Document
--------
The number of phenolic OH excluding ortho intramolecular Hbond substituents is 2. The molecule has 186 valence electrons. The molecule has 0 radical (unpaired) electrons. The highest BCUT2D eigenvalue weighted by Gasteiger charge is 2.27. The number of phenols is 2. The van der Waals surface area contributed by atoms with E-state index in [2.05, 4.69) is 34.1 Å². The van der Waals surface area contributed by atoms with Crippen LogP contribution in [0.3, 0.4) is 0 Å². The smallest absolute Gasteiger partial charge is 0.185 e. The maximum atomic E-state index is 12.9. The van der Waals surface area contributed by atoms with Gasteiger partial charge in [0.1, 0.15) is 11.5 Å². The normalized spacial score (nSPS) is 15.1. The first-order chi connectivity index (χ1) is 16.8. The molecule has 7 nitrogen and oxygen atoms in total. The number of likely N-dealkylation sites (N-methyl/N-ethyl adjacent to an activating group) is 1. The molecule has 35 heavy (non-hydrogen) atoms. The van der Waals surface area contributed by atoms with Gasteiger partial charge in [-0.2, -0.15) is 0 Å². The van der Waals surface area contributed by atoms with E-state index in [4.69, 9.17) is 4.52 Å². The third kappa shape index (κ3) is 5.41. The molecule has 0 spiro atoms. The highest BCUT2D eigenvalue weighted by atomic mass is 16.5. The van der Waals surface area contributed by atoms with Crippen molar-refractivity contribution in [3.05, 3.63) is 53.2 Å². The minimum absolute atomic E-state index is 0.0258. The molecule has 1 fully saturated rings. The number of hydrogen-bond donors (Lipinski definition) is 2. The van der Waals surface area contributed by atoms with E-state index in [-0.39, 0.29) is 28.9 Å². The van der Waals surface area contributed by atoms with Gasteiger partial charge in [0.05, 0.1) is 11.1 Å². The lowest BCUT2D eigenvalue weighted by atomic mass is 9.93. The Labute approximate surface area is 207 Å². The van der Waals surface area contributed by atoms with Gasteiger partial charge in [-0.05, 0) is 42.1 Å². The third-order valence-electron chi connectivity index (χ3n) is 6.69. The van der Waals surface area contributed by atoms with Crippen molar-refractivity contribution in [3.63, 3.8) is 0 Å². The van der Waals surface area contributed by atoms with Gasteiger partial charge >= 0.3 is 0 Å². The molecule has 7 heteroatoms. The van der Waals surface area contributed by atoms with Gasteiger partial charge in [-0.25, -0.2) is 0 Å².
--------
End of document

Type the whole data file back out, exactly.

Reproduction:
The number of phenolic OH excluding ortho intramolecular Hbond substituents is 2. The molecule has 186 valence electrons. The molecule has 0 radical (unpaired) electrons. The highest BCUT2D eigenvalue weighted by Gasteiger charge is 2.27. The number of phenols is 2. The van der Waals surface area contributed by atoms with E-state index in [2.05, 4.69) is 34.1 Å². The van der Waals surface area contributed by atoms with Crippen LogP contribution in [0.3, 0.4) is 0 Å². The smallest absolute Gasteiger partial charge is 0.185 e. The maximum atomic E-state index is 12.9. The van der Waals surface area contributed by atoms with Gasteiger partial charge in [0.1, 0.15) is 11.5 Å². The normalized spacial score (nSPS) is 15.1. The first-order chi connectivity index (χ1) is 16.8. The molecule has 7 nitrogen and oxygen atoms in total. The number of likely N-dealkylation sites (N-methyl/N-ethyl adjacent to an activating group) is 1. The molecule has 35 heavy (non-hydrogen) atoms. The van der Waals surface area contributed by atoms with Gasteiger partial charge in [-0.2, -0.15) is 0 Å². The van der Waals surface area contributed by atoms with E-state index in [4.69, 9.17) is 4.52 Å². The third kappa shape index (κ3) is 5.41. The molecule has 0 spiro atoms. The highest BCUT2D eigenvalue weighted by atomic mass is 16.5. The van der Waals surface area contributed by atoms with Crippen molar-refractivity contribution in [3.05, 3.63) is 53.2 Å². The minimum absolute atomic E-state index is 0.0258. The molecule has 1 fully saturated rings. The number of hydrogen-bond donors (Lipinski definition) is 2. The van der Waals surface area contributed by atoms with E-state index in [-0.39, 0.29) is 28.9 Å². The van der Waals surface area contributed by atoms with Gasteiger partial charge in [0.05, 0.1) is 11.1 Å². The lowest BCUT2D eigenvalue weighted by atomic mass is 9.93. The Labute approximate surface area is 207 Å². The van der Waals surface area contributed by atoms with Gasteiger partial charge in [-0.05, 0) is 42.1 Å². The third-order valence-electron chi connectivity index (χ3n) is 6.69. The van der Waals surface area contributed by atoms with Crippen molar-refractivity contribution in [3.63, 3.8) is 0 Å². The van der Waals surface area contributed by atoms with Gasteiger partial charge >= 0.3 is 0 Å². The molecule has 7 heteroatoms. The van der Waals surface area contributed by atoms with Gasteiger partial charge in [-0.25, -0.2) is 0 Å².